Contributed by Kevin Anderson, Secretary, Maryland Department of Commerce
The urgent need to address climate change is driving a global quest for renewable energy sources. It’s also thrown a spotlight on promising, sustainable, and scalable solutions like offshore wind energy.
With its strategic location, favorable policies, and commitment to environmental sustainability, the state of Maryland’s rapid development of offshore wind projects has the potential to reshape its energy future and serve as a “how to” for others looking to do the same. Among the drivers of the state’s ambitious offshore wind goals stands small and minority-owned businesses, emerging as powerful catalysts poised to reshape both the energy landscape and economic equality.
The emerging offshore wind landscape in Maryland
One of the driving factors behind Maryland’s success in the offshore wind industry is the proactive stance of the state government in promoting renewable energy development. Governor Wes Moore is taking substantial steps under the Promoting Offshore Wind Energy Resources (POWER) Act to ramp up the state’s offshore wind production, geared towards the ambitious goal of achieving 100 percent clean energy by 2035. In addition, Maryland has committed to a fourfold increase in offshore wind energy production, moving from around 2 GW to a substantial 8.5 GW, which would be sufficient to provide power for nearly three million households.
The passing of legislation, such as the Maryland Offshore Wind Energy Act of 2013, paved the way for a framework that also fosters diversity and inclusion within the sector. Under the Act, Minority Business Enterprises (MBEs) are designated as key participants in the business infrastructure of offshore wind projects.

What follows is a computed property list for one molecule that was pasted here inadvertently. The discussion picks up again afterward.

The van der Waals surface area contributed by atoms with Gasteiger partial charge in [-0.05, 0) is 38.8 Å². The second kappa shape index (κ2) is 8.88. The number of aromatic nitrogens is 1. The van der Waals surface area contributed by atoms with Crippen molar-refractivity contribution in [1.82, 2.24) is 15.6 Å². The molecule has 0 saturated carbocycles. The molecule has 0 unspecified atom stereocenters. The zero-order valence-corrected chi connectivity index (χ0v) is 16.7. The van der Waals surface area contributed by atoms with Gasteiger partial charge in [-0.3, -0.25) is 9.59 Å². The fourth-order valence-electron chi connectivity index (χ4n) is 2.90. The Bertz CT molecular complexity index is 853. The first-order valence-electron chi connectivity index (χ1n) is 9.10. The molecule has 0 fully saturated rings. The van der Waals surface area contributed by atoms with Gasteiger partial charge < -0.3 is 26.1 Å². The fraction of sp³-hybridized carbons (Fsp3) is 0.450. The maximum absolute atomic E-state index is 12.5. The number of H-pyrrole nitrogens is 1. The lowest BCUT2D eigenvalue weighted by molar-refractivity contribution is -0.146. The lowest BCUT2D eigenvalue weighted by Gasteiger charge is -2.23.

To achieve these goals, the Act lays out specific measures, including diverse procurement practices, reporting requirements, and even financial incentives for surpassing MBE participation targets. Capacity-building initiatives sought to equip MBEs with the skills and resources needed to thrive. Through this combination of supportive policies, incentives, and regulatory frameworks, the Maryland Offshore Wind Energy Act of 2013 serves as a comprehensive legislative effort to marry the state’s renewable energy ambitions with a commitment to inclusivity and economic empowerment.
Ørsted and US Wind collaborate closely with MBEs in Maryland, combining their respective strengths to drive progress. MBEs bring agility and localized expertise to the table, while industry leaders provide resources and a global perspective. This has led to advancements in technology, streamlined processes, and accelerated project implementation. Thanks to this joint effort, Maryland’s four key offshore wind projects are set to be completed by 2026 and will provide over 15,000 in-state jobs across sectors, including manufacturing, construction, operations, and maintenance. Once complete, these projects will also generate a total energy output of over 2,000 megawatts—enough to power 600,000 homes in the state.
With a more diversified and resilient economy, the state can continue to offer opportunities for workforce development and technical advancements.